With various sublineages of the Omicron variant of concern (VOC) circulating worldwide—including the XBB.1.5 subvariant that appears to be increasing in prevalence globally—and China facing a severe COVID-19 outbreak, the International Health Regulations (IHR) Emergency Committee for COVID-19 is set to meet January 27 for a fourteenth time to consider whether the pandemic still represents a Public Health Emergency of International Concern (PHEIC). Several leading experts and WHO advisors say it is too early to end the pandemic emergency phase, particularly in light of the situation in China. 

In the US, the Biden administration this week quietly renewed the COVID-19 public health emergency for the eleventh time. Several people familiar with the process say this could be the last renewal, although a decision has not been finalized amid yet another surge in cases. If the emergency declaration is allowed to lapse in the spring, it would mark a significant turning point in the pandemic response, triggering a shift in several significant components of the federal response, such as an end to free vaccinations and tests and the resumption of Medicaid enrollment requirements. Moderna this week said it is considering a commercial price of US$110-$130 per shot for its SARS-CoV-2 vaccine, similar to the price Pfizer-BioNTech said it is considering and likely out of reach for many who do not have health insurance. The cost to consumers would be about 4 times the price the federal government paid to secure vaccine doses. In a letter to Moderna’s CEO, US Senator Bernie Sanders (I-VT) chastised the announcement, saying the proposed price tag is “unacceptable corporate greed.”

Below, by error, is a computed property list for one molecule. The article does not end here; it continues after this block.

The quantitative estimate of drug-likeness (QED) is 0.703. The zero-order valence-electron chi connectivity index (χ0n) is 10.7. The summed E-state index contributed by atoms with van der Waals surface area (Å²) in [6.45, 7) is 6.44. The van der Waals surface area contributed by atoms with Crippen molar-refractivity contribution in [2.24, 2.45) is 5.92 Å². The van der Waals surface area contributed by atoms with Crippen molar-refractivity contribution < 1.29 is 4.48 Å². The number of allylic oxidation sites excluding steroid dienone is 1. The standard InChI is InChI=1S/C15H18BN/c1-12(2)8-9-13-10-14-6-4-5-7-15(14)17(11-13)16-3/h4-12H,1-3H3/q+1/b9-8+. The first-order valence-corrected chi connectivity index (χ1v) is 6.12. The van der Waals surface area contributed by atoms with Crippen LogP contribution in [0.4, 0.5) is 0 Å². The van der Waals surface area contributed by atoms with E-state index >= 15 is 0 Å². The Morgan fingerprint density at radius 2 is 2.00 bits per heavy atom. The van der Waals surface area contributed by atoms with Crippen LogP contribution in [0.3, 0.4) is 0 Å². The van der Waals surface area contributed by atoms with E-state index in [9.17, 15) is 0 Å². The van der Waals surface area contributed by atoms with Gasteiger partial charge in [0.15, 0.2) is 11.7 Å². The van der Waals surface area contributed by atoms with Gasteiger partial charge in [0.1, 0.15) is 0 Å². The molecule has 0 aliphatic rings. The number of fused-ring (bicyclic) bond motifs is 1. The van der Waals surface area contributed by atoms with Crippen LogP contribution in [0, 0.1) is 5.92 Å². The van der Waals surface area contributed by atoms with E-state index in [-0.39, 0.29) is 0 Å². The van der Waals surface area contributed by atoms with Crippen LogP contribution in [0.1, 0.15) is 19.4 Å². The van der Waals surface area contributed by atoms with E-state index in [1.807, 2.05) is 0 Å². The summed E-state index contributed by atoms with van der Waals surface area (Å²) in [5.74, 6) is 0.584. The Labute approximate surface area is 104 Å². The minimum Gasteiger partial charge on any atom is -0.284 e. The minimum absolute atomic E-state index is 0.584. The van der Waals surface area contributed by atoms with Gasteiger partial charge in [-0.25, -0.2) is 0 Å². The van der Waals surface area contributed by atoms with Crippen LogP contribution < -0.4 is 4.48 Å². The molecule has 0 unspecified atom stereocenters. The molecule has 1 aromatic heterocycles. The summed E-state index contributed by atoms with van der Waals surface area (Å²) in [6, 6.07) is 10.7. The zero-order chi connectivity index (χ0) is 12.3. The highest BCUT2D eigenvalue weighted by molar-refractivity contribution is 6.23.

US government launches new Home Test to Treat initiative, reflecting shift to more at-home health services during the pandemic

The US National Institutes of Health (NIH), in partnership with the Administration for Strategic Preparedness and Response (ASPR) at the US Department of Health and Human Services (HHS), launched a new Home Test to Treat program to provide free at-home rapid tests, free telehealth sessions, and free at-home treatments for COVID-19 in select communities. Berks County, Pennsylvania, will be the first community to pilot the new program, with wider implementation is expected to occur in additional communities that will be selected based on community need, access to healthcare, anticipated COVID-19 incidence rates, and socioeconomic factors. Up to 100,000 individuals may be eligible to take advantage of this program in the coming year. Program leadership hopes the initiative will increase access to COVID-19 health services while potentially reducing community transmission. 

The new program model benefits from avoiding some obstacles of the original Test to Treat program launched last year. Some patients faced difficulties accessing the antiviral treatment Paxlovid, including because of a lack of staff at pharmacies able to prescribe the medicine. Additionally, federal subsidies for the treatment are expected to end early this year, and uninsured individuals likely will be confronted with potentially prohibitive price tags. 

The new program also reflects the greater shift to at-home health services, associated with high demand from patients and increased health seeking behavior in some cases. A study published January 6 in JAMA Health Forum documented that during the first year of the pandemic, March 2020-December 2020, increases in telehealth services for major depressive disorder, anxiety, and adjustment disorders more than compensated for concurrent drops to in-person appointments, increasing overall mental health service utilization for these conditions. Additionally, there’s been massive patient demand for the expansion of rapid at-home tests for diseases beyond COVID-19, such as RSV and flu. 
A useful tool during the pandemic, wastewater surveillance is having a moment